1/21/17 Jose 40’s
The health clubs are busy early in the year, with people of discipline striving toward self-improvement. Outside an LA Fitness I asked Jose, in his 40’s, on his way in for a workout, about his views on eternal life, which began a long gospel conversation. The basic gist of his beliefs is that after we die, well, lights out, that’s all there is, but if people need some sort of religious belief for meaning, direction, or accountability in life, then he is not one to criticize. He gave the example of his adult son who had a near death experience as a result of his alcoholism, but afterward “found religion” and the power to overcome his addiction. “For him, he needed religion. Me, I had the same problem but I quit cold-turkey and now I work out regularly. I don’t need religion, I just have the self-discipline to solve my problems on my own” he told me.
Jose feels religion is for people with problems, and he isn’t one of them. He feels like he has it together and is pretty happy with his life. So as Christians called to share the Gospel, how can we approach the people we meet who seem to have it all together? Should we just get to know them and wait for some crisis in their life, hoping they’ll run to the Bible or to us as Christians for answers? When Jesus said to “go” therefore and make disciples, did He really mean “wait” and be reactive, or did he actually mean go to where people are at now and be proactive? If He meant “go”, how then can we speak to people who feel like they have it all together?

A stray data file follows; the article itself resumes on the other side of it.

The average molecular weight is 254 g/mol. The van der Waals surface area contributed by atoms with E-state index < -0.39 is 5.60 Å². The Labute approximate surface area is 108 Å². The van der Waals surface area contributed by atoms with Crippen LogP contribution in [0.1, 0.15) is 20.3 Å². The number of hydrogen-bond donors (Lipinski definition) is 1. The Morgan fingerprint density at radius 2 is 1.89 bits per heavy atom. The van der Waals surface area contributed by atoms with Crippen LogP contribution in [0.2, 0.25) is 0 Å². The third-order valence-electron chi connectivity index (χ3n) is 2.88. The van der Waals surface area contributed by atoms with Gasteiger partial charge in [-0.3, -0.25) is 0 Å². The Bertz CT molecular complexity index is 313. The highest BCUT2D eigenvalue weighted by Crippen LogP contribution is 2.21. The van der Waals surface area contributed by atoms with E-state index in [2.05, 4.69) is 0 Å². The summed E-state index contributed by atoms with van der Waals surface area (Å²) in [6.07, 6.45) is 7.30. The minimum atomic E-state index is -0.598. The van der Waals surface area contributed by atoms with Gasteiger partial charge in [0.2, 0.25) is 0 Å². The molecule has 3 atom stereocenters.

I told Jose that as a Christian I believe God has dealt everyone a different hand of circumstances in life, and works in our lives in different ways. It sounds like his son needed a crisis to realize his need for the strength God provides. But Jose is blessed with self-discipline, which I believe comes from God. But this blessing can also be a curse in some ways, because it leads people to rely on themselves and their own abilities rather than on God. I went on to talk about the real need in his life, the fact of his sin and his need for forgiveness, and how only in Christ can that need be met. I referred to God’s moral laws, because Galatians 3 says “the law was our schoolmaster to bring us unto Christ, that we might be justified by faith.” Jose felt like he had it all together, but the mirror of God’s word showed him that he did not.
The Gospel isn’t just for people in an obvious crisis. The truth is, all without Christ are in crisis, the crisis of unforgiven sin and a broken relationship with God. It might seem an impossible task to convince people of this, and a negative task of having to be the one to “rain on their parade”. But let God’s law do its work, and then you can know the joy of bearing the truly good news that there is forgiveness and hope found in Jesus.